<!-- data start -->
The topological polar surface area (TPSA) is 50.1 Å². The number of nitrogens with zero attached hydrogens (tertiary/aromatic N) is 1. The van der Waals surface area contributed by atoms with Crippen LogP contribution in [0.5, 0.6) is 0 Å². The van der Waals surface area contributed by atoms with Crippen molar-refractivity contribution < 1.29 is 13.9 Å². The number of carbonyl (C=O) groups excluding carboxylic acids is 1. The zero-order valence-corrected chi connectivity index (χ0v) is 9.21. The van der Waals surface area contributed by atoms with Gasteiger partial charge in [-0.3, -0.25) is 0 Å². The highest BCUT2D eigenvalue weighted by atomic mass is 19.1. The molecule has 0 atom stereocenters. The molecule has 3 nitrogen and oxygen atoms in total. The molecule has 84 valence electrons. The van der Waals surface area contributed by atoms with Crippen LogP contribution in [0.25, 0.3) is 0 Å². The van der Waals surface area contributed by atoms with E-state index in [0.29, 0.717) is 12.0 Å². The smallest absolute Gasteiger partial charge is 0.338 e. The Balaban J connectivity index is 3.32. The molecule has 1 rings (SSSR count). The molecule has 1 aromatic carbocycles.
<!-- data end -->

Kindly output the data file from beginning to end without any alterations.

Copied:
The topological polar surface area (TPSA) is 50.1 Å². The number of nitrogens with zero attached hydrogens (tertiary/aromatic N) is 1. The van der Waals surface area contributed by atoms with Crippen LogP contribution in [0.5, 0.6) is 0 Å². The van der Waals surface area contributed by atoms with Crippen molar-refractivity contribution < 1.29 is 13.9 Å². The number of carbonyl (C=O) groups excluding carboxylic acids is 1. The zero-order valence-corrected chi connectivity index (χ0v) is 9.21. The van der Waals surface area contributed by atoms with Gasteiger partial charge in [-0.3, -0.25) is 0 Å². The highest BCUT2D eigenvalue weighted by atomic mass is 19.1. The molecule has 0 atom stereocenters. The molecule has 3 nitrogen and oxygen atoms in total. The molecule has 84 valence electrons. The van der Waals surface area contributed by atoms with Crippen LogP contribution in [0.25, 0.3) is 0 Å². The van der Waals surface area contributed by atoms with E-state index in [0.29, 0.717) is 12.0 Å². The smallest absolute Gasteiger partial charge is 0.338 e. The Balaban J connectivity index is 3.32. The molecule has 1 rings (SSSR count). The molecule has 1 aromatic carbocycles.